By Tire Agent Staff
June 29, 2022
You may have heard of rent-to-own as an option when buying a new set of tires. When you rent to own, you receive a product and pay some agreed upon monthly premium rather than a large amount of upfront cash. At the end up the agreed upon payment period, which can be weeks or months, you own the product that you’ve been using.
This may sound the same as financing. And that’s because… it is!
Setting up payment plans can be intimidating (not to mention confusing), especially if you are new to buying tires and wheels. We have a customer retention specialist on staff who's standing by to answer your finance-related questions. Yes, it's a real-live person who customers can schedule 1-on-1 calls with to go over the terms of your agreement.
Financing a vehicle is a common part of the buying process, as most people don’t have tens of thousands of cash dollars to buy a car. Instead, the financial burden is lessened as you put down an initial payment and then agree upon a monthly payment over several years. To borrow the money, you pay a percentage (called interest) to the dealership, bank, or whoever is loaning the money, and they profit from this interest.
An interest rate represents the fee you’re paying to the lender to borrow money. It’s usually represented by a percentage of the total cost of the thing you’re buying. If it’s an annual interest rate, that percentage is a fixed amount based on the principal. For example, if you’re buying a $1,000 set of four tires and your interest rate is 5% over 18 months, you’ll be paying an extra $75 in interest.
Compounded interest will accrue the interest that you’ve paid already. Essentially, you’re paying interest on the interest. Depending on when the interest is compounded, this can either have little to no financial difference from simple annual interest or mean paying many times more than the original principal value. For example, if that same $1,000 set of four tires with a 5% interest rate over 18 months is compounded monthly, you’ll be paying $1,406 extra on top of the $1,000 principal.
In another tire financing model, also known as "same as cash," the balance due is divided into equal parts. For the same $1,000 set of tires, you might pay $200 up front and then divide the remaining $800 over 90 days, making your payments around $266 for three months.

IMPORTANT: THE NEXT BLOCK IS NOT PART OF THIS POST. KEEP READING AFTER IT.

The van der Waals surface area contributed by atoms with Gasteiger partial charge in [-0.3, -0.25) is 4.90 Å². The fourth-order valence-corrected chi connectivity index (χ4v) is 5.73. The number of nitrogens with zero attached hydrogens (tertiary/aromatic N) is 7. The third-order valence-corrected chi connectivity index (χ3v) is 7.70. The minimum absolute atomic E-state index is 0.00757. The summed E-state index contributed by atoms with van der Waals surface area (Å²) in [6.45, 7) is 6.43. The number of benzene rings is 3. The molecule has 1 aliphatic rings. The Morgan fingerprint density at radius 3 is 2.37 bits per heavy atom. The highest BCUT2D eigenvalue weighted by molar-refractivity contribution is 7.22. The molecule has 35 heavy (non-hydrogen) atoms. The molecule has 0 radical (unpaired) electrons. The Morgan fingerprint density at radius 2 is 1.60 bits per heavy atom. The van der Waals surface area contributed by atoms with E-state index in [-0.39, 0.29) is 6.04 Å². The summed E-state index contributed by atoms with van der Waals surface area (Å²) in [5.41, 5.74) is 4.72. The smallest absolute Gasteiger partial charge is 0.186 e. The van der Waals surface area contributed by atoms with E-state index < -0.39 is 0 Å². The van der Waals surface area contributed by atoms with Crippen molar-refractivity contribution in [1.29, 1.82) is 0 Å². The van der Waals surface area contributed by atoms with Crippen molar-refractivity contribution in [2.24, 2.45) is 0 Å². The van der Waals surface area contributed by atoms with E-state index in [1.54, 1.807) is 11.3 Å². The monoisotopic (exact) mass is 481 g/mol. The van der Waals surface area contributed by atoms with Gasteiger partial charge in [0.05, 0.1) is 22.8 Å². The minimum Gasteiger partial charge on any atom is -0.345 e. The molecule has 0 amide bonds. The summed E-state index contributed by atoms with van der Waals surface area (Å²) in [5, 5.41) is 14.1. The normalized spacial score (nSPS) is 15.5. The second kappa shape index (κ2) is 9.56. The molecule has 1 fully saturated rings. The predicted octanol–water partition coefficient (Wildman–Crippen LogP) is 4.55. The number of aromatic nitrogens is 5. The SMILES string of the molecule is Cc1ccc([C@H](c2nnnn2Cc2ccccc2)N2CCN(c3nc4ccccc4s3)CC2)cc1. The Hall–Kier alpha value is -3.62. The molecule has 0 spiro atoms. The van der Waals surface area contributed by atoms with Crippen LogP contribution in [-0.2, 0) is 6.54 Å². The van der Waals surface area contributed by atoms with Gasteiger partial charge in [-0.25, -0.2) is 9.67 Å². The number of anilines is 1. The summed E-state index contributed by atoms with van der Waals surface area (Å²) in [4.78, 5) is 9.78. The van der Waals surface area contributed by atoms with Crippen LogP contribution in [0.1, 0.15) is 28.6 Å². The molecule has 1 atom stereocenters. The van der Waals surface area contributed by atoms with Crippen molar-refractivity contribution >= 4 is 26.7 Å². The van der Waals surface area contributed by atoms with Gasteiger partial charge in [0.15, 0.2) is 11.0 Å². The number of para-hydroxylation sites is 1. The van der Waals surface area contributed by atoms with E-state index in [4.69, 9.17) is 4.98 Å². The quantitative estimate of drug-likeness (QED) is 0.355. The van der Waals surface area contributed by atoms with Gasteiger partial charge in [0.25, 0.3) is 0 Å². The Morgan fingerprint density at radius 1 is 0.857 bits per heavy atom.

These are very simplified ways of looking at vehicle and tire purchase financing. You should read the fine print on any purchase agreement before agreeing to the terms.
So, you can see why it’s important to pay attention to what financing option you agree on before locking in.
Tires and wheels will usually cost hundreds of dollars up front, which isn’t easy for some people. This may be more than their credit limit or more than the amount of cash they have on hand. Regardless of the reason, lenders know that money is tight and you need the tires, so it’s possible to be paying two, three, and even four times the cash value of a tire. With tires and wheels, a payment period of a year or more will likely mean you’re paying two to three times the cash value of the tire.
Fortunately, payment plans do exist that vary depending on what your credit is. Some financing companies offer a 90-day same as cash deal. If you make a purchase and pay it off in three months, there’s no interest and the total price will be the same as cash. However, if you go beyond 90 days or with a 52-week payment plan, you could end up paying about double the cash price even though your payments will be lower weekly.
Many of Tire Agent’s participating payment plans share this 90-day same as cash offer. Paytomorrow, for example, has a $1 down payment and 90-day same as cash offer. UOwn has a zero down 90-day same as cash offer, and for a small fee you may be able to extend your payments beyond 90 days.
This is more financially realistic and takes a financial burden off you, rather than paying hundreds of dollars up front. Also, 90-days same as cash doesn’t typically require good credit scores. However, keep in mind that if you can’t pay the tires off in 90 days, it can get very expensive.
Ultimately, pay-to-rent plans are good if you don’t have hundreds of dollars up front cash, but you are able to pay the tires off in 90 days or less. The best part is that you don’t have to have great credit to qualify.
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